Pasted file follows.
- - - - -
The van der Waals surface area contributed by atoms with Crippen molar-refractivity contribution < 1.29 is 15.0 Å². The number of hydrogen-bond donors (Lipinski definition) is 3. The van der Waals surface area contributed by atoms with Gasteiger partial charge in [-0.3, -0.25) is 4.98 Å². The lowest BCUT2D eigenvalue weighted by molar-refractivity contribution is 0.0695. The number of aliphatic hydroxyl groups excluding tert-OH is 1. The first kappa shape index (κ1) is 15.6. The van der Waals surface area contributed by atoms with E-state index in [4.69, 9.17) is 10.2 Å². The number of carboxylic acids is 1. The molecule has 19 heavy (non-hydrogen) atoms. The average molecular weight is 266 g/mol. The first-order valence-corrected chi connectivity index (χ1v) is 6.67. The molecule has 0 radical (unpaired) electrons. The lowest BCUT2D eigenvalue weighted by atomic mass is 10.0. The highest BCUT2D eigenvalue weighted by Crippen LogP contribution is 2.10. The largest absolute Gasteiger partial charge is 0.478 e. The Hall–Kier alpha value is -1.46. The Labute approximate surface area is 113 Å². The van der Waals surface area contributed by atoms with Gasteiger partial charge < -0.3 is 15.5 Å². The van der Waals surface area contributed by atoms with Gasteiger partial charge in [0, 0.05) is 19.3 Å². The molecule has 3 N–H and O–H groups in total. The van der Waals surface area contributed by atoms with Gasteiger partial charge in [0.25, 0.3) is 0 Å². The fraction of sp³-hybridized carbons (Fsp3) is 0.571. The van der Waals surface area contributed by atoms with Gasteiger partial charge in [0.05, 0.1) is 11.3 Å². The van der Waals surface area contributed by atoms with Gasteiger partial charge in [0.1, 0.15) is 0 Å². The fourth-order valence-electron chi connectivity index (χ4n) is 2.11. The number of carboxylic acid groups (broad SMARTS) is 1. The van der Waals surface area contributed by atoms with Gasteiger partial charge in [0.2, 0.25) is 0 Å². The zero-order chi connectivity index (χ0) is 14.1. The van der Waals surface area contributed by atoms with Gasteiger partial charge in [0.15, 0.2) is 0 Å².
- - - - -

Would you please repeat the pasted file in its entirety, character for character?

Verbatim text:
The van der Waals surface area contributed by atoms with Crippen molar-refractivity contribution < 1.29 is 15.0 Å². The number of hydrogen-bond donors (Lipinski definition) is 3. The van der Waals surface area contributed by atoms with Gasteiger partial charge in [-0.3, -0.25) is 4.98 Å². The lowest BCUT2D eigenvalue weighted by molar-refractivity contribution is 0.0695. The number of aliphatic hydroxyl groups excluding tert-OH is 1. The first kappa shape index (κ1) is 15.6. The van der Waals surface area contributed by atoms with E-state index in [4.69, 9.17) is 10.2 Å². The number of carboxylic acids is 1. The molecule has 19 heavy (non-hydrogen) atoms. The average molecular weight is 266 g/mol. The first-order valence-corrected chi connectivity index (χ1v) is 6.67. The molecule has 0 radical (unpaired) electrons. The lowest BCUT2D eigenvalue weighted by atomic mass is 10.0. The highest BCUT2D eigenvalue weighted by Crippen LogP contribution is 2.10. The largest absolute Gasteiger partial charge is 0.478 e. The Hall–Kier alpha value is -1.46. The Labute approximate surface area is 113 Å². The van der Waals surface area contributed by atoms with Gasteiger partial charge < -0.3 is 15.5 Å². The van der Waals surface area contributed by atoms with Gasteiger partial charge in [0, 0.05) is 19.3 Å². The molecule has 3 N–H and O–H groups in total. The van der Waals surface area contributed by atoms with Gasteiger partial charge in [0.25, 0.3) is 0 Å². The fraction of sp³-hybridized carbons (Fsp3) is 0.571. The van der Waals surface area contributed by atoms with Gasteiger partial charge in [0.05, 0.1) is 11.3 Å². The van der Waals surface area contributed by atoms with Gasteiger partial charge in [0.1, 0.15) is 0 Å². The fourth-order valence-electron chi connectivity index (χ4n) is 2.11. The number of carboxylic acid groups (broad SMARTS) is 1. The van der Waals surface area contributed by atoms with Gasteiger partial charge in [0.2, 0.25) is 0 Å². The zero-order chi connectivity index (χ0) is 14.1. The van der Waals surface area contributed by atoms with Gasteiger partial charge in [0.15, 0.2) is 0 Å².